Citrus County’s long struggle to provide better mental health care to its residents could soon bear some fruit, as one county commissioner looks to use new tax revenues to buy a building that would serve as a Baker Act assessment facility.
Commission Chairman Jeff Kinnard told the Chronicle that he will ask fellow commission members during the their regularly scheduled public meeting Tuesday to consider funding a Baker Act assessment facility. Kinnard said he will ask the other commissioners to use tax revenues from Duke Energy’s new natural gas plants to fund the project.
Kinnard wants to use $300,000 this year and $700,000 next year to buy the former Brannen Bank building in Hernando.
The plan is to use the building to evaluate Baker Act patients and decide there whether to transport them to Leesburg for further evaluation. Eventually, though, Kinnard wants the building to be converted to a standalone facility to house a small number of residential Baker Act clients during their full three-day evaluations if that’s what they need.
Describing the county’s need for such services as “critically important,” Kinnard said the “purpose of this is to improve the behavioral mental health care in our county.”
Earlier this year, the Florida Legislature awarded Citrus County $600,000 to provide Baker Act receiving services through LifeStream Behavioral Services. LifeStream is a mental health provider and has the state’s annual contract to provide an array of mental health services in Citrus County.
But that money was to evaluate Baker Act patients taken to Citrus Memorial Hospital, and if necessary, transport them the LifeStream’s residential Baker Act facility in Leesburg.
In fiscal year 2016-2017, the number of involuntary evaluations of Citrus County residents after they were transported out of the county was 1,312. The number has been increasing annually, and community leaders have pushed for a residential Baker Act facility here.
Kinnard thinks that the Baker Act assessment facility would be a good step toward eventually having a residential facility in the county.
The Baker Act, formally known as the Florida Mental Health Act of 1971, allows for the involuntary institutionalization and examination of a person. Typically, it’s initiated by law enforcement, a doctor or mental health professional. The evaluation may last up to 72 hours.
But Kinnard thinks that most Baker Act patients can be evaluated much quicker and most of those patients suffering a crisis can be de-escalated in a day and gotten help outside a residential Baker Act facility. That’s where the Baker Act assessment facility would be useful, he said.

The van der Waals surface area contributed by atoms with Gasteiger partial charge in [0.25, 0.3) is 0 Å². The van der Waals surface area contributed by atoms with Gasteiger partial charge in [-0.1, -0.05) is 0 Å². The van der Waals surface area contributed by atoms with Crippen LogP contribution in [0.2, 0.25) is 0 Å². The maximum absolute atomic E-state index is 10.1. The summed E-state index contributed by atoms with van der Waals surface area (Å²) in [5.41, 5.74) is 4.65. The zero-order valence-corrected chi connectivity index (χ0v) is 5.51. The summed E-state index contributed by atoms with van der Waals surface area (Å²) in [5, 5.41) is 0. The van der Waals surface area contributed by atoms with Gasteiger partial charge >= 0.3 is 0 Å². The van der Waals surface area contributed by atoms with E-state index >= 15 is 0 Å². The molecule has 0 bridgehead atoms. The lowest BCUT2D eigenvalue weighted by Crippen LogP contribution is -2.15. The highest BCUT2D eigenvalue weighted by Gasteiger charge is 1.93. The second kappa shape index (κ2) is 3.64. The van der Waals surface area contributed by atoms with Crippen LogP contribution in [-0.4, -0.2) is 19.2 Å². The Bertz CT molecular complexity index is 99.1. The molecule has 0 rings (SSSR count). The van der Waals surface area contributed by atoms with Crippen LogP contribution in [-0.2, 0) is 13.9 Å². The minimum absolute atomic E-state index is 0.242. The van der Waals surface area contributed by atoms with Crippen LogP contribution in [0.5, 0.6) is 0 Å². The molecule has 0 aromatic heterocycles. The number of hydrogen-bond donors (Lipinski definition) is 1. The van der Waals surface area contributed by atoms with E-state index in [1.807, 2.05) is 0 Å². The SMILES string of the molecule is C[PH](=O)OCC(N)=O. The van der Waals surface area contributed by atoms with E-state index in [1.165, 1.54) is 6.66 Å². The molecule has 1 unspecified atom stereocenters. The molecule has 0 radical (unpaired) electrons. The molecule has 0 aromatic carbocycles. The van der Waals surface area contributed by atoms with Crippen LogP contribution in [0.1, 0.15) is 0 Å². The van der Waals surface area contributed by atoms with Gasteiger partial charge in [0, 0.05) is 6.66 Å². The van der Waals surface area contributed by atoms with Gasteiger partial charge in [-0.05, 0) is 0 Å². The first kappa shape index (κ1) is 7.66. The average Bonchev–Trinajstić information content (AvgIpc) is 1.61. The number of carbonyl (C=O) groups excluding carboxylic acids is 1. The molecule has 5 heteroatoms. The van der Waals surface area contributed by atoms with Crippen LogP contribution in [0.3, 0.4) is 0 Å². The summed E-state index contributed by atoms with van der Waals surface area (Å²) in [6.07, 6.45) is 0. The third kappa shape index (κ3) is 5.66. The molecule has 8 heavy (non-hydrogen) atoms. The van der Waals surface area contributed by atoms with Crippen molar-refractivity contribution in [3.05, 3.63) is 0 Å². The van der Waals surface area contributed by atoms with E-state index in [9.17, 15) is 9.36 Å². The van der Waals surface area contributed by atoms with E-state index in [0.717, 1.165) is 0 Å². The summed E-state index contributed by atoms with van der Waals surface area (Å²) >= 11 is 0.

The plan would be for the county to buy the building and allow LifeStream to provide the mental health evaluations, transporting those who need additional evaluations to its residential facility in Leesburg.
“(But) ultimately, the hope is to get some beds in the facility in this county,” Kinnard said.
Kinnard thinks he’ll get county commission support to fund the project, based on previous public discussions about the need for better Baker Act care and the advantage to having a facility here.
“Everyone agreed this is a priority,” he said.
Commissioner Jimmie T. Smith said the county needs to step in instead of hope state elected officials approve funding one day.
Earlier this year, state Sen. Wilton Simpson, R-Trilby, and state Rep. Ralph Massullo, R-Lecanto, tried to get funding for a residential Baker Act facility here, but the proposal failed to garner broad support in the Capitol. Instead, the Legislature awarded the county money for LifeStream to fund an assessment operation.
“We should have done this a long time ago,” Smith said of Kinnard’s plans.
“We should fund the needs in our community rather than going to the state,” he said. “The revenue is there and this is the kind of investment that would benefit the county as a whole.”
In its executive summary to the Legislature asking for money for Citrus County, LifeStream said the high number of Baker Act evaluations did not surprise the mental health company.
An estimated 61.7 percent of adults in Citrus County with mental illness do not receive treatment annually. This is higher than the national average of 55.8 percent, the executive summary said.
Citrus County ranked 15th in Florida for suicide rates in 2017, the most recent year data was available, according to Florida HealthCharts.
The suicide rate for Citrus County that year was 21.1, meaning 21.1 people committed suicide per 100,000 residents here. The state average was 14.1.
Kinnard said he’s been talking with LifeStream representatives about his plan and they are interested.
LifeStream did not return calls seeking comment for this story.
County Commissioner Scott Carnahan he would be willing to hear out Kinnard.
“I look forward to discussing it Tuesday’s meeting,” he said. “I don’t have any issues with it.”
Kinnard said now that the county is getting the additional Duke Energy tax revenue it was time to act.
“This can’t be just talking about it,” Kinnard said. “But rather we have to put real resources toward improving (mental) health care for the residents of the county.”